In criminal cases, whether a defendant is found guilty typically hinges on the jury’s perception of them and the facts presented at trial. Thus, it is critical that the jury is comprised of impartial people who represent the defendant’s peers. If the prosecution uses a preemptory strike against a juror for impermissible reasons, therefore, it may violate the defendant’s constitutional rights. Recently, a Florida court discussed preemptory strikes of jurors in criminal matters in a case in which the defendant was convicted of murder and other crimes. If you are accused of murder or another violent offense, it is critical that you engage the services of a Tampa criminal defense lawyer as soon as possible.

Factual and Procedural Background of the Case

It is reported that the defendant and accomplices robbed a pawn shop and then fled from the police. The defendant ultimately entered the victim’s home and then drove the victim’s car through the garage door. The police arrested the defendant and then found the two victims murdered within the home.

The defendant was charged with multiple offenses, including two counts of first-degree murder. During the selection of jurors, the state used one of its preemptory strikes to remove a juror who, like the defendant, was black. The defendant’s attorney stated that the state’s reason for striking the juror was not sufficiently race-neutral. The defendant was convicted as charged. He then appealed. Continue Reading ›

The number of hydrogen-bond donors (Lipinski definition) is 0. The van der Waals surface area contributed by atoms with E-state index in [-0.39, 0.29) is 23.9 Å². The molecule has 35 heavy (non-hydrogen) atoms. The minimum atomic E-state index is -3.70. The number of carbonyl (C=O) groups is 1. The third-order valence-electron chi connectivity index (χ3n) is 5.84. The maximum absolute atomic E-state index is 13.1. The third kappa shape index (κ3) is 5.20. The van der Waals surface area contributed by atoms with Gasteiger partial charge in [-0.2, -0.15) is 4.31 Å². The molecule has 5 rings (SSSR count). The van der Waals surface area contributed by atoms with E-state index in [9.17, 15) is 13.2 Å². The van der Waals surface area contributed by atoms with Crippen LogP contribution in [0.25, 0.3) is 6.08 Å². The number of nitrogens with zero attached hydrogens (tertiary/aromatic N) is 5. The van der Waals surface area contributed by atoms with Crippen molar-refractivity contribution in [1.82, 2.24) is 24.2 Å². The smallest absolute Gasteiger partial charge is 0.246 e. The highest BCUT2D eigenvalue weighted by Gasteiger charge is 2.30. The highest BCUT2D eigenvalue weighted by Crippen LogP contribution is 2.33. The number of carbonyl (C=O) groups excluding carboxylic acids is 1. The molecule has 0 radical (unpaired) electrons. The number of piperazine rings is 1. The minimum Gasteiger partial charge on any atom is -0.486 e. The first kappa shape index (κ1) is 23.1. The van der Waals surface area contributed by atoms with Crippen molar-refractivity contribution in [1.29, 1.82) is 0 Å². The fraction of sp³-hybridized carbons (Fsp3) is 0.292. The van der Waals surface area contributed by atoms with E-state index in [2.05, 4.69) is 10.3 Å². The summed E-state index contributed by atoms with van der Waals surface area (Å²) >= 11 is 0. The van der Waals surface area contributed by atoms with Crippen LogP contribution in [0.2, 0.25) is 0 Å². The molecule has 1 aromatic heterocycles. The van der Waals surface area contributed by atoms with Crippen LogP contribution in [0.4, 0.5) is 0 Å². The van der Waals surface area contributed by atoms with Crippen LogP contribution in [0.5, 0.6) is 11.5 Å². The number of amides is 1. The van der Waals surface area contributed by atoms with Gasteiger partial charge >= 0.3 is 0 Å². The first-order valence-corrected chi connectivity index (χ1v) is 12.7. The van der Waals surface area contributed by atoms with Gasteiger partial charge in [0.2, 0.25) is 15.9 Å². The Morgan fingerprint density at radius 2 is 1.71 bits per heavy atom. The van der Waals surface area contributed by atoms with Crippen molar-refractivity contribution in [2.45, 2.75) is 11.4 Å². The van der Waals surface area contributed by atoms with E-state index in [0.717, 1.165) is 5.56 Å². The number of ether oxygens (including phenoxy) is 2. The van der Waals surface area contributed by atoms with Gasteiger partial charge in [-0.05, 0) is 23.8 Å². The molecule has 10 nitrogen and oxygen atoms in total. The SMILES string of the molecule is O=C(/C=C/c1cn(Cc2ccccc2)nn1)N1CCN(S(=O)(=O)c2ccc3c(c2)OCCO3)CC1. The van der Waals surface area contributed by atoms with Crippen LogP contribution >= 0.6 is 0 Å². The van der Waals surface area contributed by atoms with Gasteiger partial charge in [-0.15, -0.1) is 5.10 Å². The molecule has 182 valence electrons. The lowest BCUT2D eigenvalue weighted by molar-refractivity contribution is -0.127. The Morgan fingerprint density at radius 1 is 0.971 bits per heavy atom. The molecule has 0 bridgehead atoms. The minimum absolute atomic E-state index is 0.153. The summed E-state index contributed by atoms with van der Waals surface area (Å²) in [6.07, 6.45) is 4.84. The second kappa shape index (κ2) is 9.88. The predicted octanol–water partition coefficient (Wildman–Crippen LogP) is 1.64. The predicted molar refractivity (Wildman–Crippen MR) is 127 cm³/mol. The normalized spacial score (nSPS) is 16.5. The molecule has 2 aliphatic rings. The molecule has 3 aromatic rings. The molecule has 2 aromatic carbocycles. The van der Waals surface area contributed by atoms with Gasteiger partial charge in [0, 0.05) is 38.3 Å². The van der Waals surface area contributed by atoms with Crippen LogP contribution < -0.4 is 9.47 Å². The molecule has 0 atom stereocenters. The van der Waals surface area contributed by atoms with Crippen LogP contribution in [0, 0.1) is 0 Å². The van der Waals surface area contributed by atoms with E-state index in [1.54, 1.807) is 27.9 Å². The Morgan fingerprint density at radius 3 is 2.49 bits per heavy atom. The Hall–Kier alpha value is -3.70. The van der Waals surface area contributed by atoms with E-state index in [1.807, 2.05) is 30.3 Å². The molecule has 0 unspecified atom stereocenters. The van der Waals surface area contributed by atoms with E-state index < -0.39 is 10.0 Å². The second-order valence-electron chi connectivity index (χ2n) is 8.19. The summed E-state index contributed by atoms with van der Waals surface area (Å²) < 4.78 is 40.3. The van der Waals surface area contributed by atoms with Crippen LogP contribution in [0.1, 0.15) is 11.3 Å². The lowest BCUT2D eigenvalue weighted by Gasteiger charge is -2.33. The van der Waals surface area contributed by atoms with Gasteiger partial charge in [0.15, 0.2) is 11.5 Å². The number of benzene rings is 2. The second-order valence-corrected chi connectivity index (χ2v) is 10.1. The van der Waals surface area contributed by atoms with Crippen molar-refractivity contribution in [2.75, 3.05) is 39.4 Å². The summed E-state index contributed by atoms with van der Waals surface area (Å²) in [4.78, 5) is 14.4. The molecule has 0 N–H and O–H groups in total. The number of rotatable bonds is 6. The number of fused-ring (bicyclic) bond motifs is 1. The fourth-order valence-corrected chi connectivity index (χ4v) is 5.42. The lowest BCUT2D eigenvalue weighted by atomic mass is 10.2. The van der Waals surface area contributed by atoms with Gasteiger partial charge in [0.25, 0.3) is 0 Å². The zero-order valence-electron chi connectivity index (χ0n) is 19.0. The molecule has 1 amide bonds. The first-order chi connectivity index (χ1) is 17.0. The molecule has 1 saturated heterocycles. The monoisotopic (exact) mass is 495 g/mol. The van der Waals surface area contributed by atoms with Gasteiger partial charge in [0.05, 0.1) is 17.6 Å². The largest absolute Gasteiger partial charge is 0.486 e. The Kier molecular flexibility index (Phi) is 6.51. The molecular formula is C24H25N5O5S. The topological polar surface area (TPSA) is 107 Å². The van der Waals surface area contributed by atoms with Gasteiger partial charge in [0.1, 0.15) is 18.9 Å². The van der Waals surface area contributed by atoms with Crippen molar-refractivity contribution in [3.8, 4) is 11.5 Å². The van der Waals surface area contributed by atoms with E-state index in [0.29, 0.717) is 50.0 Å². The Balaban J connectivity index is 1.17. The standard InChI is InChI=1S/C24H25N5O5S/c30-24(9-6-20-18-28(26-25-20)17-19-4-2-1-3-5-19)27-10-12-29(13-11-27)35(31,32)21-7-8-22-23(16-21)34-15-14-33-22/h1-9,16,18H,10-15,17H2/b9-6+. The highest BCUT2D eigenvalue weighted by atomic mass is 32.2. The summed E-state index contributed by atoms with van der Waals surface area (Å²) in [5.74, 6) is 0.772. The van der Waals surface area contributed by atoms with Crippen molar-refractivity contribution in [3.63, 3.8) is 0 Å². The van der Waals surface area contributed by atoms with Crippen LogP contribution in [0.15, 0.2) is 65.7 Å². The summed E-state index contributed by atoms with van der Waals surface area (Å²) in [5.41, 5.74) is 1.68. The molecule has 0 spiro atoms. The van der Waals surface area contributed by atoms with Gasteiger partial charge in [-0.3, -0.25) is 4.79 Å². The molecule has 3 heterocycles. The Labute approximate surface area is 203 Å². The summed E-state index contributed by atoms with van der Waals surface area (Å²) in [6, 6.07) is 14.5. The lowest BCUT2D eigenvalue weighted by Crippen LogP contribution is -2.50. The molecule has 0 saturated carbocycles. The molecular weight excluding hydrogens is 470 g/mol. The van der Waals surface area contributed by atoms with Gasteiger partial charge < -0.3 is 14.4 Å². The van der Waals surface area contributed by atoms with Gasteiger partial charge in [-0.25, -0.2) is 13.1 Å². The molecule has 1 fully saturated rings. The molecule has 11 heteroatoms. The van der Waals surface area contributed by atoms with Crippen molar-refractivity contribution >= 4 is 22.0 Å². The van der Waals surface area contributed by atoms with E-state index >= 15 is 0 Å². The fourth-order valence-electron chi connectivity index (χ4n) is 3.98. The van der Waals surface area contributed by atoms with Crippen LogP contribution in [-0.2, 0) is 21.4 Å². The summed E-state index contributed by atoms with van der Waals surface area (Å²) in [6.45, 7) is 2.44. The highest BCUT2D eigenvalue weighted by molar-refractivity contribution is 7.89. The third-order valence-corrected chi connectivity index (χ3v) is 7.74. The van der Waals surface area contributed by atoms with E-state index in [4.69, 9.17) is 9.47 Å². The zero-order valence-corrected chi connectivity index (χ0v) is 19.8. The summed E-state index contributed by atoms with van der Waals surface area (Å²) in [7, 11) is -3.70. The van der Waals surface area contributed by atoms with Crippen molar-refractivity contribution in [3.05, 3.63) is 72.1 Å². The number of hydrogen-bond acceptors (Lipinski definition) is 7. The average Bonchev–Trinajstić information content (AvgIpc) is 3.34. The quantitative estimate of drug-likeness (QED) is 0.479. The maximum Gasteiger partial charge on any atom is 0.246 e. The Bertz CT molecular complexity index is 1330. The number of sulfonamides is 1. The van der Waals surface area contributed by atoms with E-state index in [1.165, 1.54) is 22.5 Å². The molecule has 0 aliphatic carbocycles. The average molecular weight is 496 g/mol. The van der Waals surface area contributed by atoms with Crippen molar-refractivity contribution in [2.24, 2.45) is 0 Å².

While identity theft typically does not cause bodily harm, it is nonetheless a serious crime, and many people convicted of such offenses can spend years in prison. Regardless of the nature of an offense, though, the punishment imposed must be reasonable; otherwise, it may be overturned. Recently, a Florida court examined what constitutes an appropriate sentence for aggravated identity theft and other offenses in a case in which it rejected the defendant’s appeal. If you are accused of a theft crime, it is in your best interest to speak to a Tampa theft crime defense lawyer about your options for seeking a favorable outcome.

Historical Background of the Case

Allegedly, the defendant was charged with aggravated identity theft and access device fraud in violation of federal law. He pled guilty to both charges pursuant to a written plea agreement. The facts in the plea agreement indicated that the defendant obtained personal identifying data from over 100 victims and then used the data to access dormant credit cards or obtain new cards.

Reportedly, he then used the cards in stores throughout the country and sold the materials he purchased with the cards on the internet. The total financial losses caused by the theft exceeded $650,000. The court accepted the defendant’s guilty plea, following the magistrate’s recommendation. It ultimately imposed a sentence of 96 months imprisonment, which was above the range set forth in the sentencing guidelines. The defendant appealed. Among other things, he argued that the sentence was unreasonable. Continue Reading ›